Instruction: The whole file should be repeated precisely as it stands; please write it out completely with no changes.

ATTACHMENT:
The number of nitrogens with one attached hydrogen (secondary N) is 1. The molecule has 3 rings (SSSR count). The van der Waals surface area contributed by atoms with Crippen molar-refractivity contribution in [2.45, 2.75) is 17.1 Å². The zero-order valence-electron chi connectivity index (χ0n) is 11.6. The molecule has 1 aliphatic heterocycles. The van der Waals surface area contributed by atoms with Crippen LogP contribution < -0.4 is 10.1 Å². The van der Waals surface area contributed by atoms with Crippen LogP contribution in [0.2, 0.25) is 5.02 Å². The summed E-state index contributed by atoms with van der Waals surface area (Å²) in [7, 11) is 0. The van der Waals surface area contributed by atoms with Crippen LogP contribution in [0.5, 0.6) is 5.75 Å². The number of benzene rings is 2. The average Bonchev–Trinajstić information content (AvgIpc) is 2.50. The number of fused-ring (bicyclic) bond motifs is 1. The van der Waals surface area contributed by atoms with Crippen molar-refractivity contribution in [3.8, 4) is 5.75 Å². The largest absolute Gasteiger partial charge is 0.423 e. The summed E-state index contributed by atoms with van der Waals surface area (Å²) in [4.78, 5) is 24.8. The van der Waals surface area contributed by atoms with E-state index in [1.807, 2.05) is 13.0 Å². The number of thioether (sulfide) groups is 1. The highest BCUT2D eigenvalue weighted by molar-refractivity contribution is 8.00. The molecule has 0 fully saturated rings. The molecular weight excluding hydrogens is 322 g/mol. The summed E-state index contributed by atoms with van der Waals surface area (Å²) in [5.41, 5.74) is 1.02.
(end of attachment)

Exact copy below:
The number of nitrogens with one attached hydrogen (secondary N) is 1. The molecule has 3 rings (SSSR count). The van der Waals surface area contributed by atoms with Crippen molar-refractivity contribution in [2.45, 2.75) is 17.1 Å². The zero-order valence-electron chi connectivity index (χ0n) is 11.6. The molecule has 1 aliphatic heterocycles. The van der Waals surface area contributed by atoms with Crippen LogP contribution < -0.4 is 10.1 Å². The van der Waals surface area contributed by atoms with Crippen LogP contribution in [0.2, 0.25) is 5.02 Å². The summed E-state index contributed by atoms with van der Waals surface area (Å²) in [7, 11) is 0. The van der Waals surface area contributed by atoms with Crippen LogP contribution in [0.5, 0.6) is 5.75 Å². The number of benzene rings is 2. The average Bonchev–Trinajstić information content (AvgIpc) is 2.50. The number of fused-ring (bicyclic) bond motifs is 1. The van der Waals surface area contributed by atoms with Crippen molar-refractivity contribution in [3.8, 4) is 5.75 Å². The largest absolute Gasteiger partial charge is 0.423 e. The summed E-state index contributed by atoms with van der Waals surface area (Å²) in [4.78, 5) is 24.8. The van der Waals surface area contributed by atoms with E-state index in [1.807, 2.05) is 13.0 Å². The number of thioether (sulfide) groups is 1. The highest BCUT2D eigenvalue weighted by molar-refractivity contribution is 8.00. The molecule has 0 fully saturated rings. The molecular weight excluding hydrogens is 322 g/mol. The summed E-state index contributed by atoms with van der Waals surface area (Å²) in [5.41, 5.74) is 1.02.